Regional linguistics

Since moving to the midwest almost four years ago, I’ve been very interested in the linguistic differences between the midwest and New England. When I first moved to Bloomington, in southern Indiana, I didn’t realize that not everyone called shopping carts ‘carriages’ and people looked at me funny when I called 9:45 ‘quarter of 10’. I pronounce ‘Aunt’ as it looks and I have not a touch of a Boston accent. (I read this somewhere a few days ago; a person from western Massachusetts will always make the distinction of being from the western part of the state because western MA couldn’t be farther from Boston!) I couldn’t get used to people calling soda ‘Coke’ and I’ve finally mastered how to pronounce ‘Louisville’.

Since moving to South Bend a month and a half ago, I’ve noticed one other difference; everything is ‘pop’ here and purchases are placed in ‘sacks’. Children love eating ‘suckers’ instead of ‘lollipops’ and Louisville’s pronounced how I grew up saying it out east. It’s been fairly interesting adapting to the linguistics of the area in which I’ve lived, especially in places I didn’t expect there to be such differences.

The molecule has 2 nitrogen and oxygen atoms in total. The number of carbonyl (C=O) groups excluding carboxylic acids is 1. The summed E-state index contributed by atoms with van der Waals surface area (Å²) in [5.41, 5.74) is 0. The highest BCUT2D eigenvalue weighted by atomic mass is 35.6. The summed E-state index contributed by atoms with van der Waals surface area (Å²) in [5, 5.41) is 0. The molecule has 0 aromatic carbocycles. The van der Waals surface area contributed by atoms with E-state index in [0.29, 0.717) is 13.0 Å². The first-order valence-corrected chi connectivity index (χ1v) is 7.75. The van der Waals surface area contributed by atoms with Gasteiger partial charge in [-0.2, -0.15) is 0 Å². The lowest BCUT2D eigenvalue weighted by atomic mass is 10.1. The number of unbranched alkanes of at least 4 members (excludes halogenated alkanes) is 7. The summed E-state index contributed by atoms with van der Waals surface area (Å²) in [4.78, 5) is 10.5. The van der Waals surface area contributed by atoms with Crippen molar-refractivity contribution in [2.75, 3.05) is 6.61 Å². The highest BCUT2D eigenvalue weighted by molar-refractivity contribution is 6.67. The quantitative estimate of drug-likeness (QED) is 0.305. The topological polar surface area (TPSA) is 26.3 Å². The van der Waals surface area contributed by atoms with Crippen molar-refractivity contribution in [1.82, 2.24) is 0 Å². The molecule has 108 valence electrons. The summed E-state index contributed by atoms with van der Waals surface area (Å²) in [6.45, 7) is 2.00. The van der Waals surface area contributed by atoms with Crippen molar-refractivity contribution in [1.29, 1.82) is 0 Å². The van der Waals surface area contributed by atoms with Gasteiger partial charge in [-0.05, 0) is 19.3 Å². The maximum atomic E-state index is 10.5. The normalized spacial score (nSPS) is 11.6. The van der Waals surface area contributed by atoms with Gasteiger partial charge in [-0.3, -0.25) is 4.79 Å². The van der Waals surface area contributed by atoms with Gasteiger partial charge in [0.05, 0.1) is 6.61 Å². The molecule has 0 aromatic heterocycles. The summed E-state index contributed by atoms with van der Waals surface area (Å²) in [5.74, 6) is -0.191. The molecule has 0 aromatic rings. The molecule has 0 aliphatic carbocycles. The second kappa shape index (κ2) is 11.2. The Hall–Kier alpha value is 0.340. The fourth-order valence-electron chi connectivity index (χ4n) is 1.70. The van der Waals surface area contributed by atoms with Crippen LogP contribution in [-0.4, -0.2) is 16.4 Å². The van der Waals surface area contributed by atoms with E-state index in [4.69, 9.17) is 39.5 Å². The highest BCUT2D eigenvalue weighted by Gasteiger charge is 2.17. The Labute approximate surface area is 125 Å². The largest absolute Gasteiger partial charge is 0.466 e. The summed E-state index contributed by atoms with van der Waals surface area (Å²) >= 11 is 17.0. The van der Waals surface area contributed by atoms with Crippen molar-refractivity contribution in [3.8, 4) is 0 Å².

That being said, I just took the Blogthings Linguistic Profile; here’s how I scored:

  • 45% General American English
  • 40% Yankee
  • 10% Upper Midwestern
  • 5% Dixie
  • 0% Midwestern

I say this is pretty accurate with how I speak; the only modification to my own personal linguistics I’ve made during the past 4 years is my pronounciation of “Louisville”. Sadly enough, I do also sometimes tack on a preposition at the end of a sentence while I speak (ie. ‘Where are the scissors at?’ instead of saying ‘Where are the scissors?’); something I’ve only acquired since moving to Indiana.

I just find this fascinating. I think this makes me a big dork.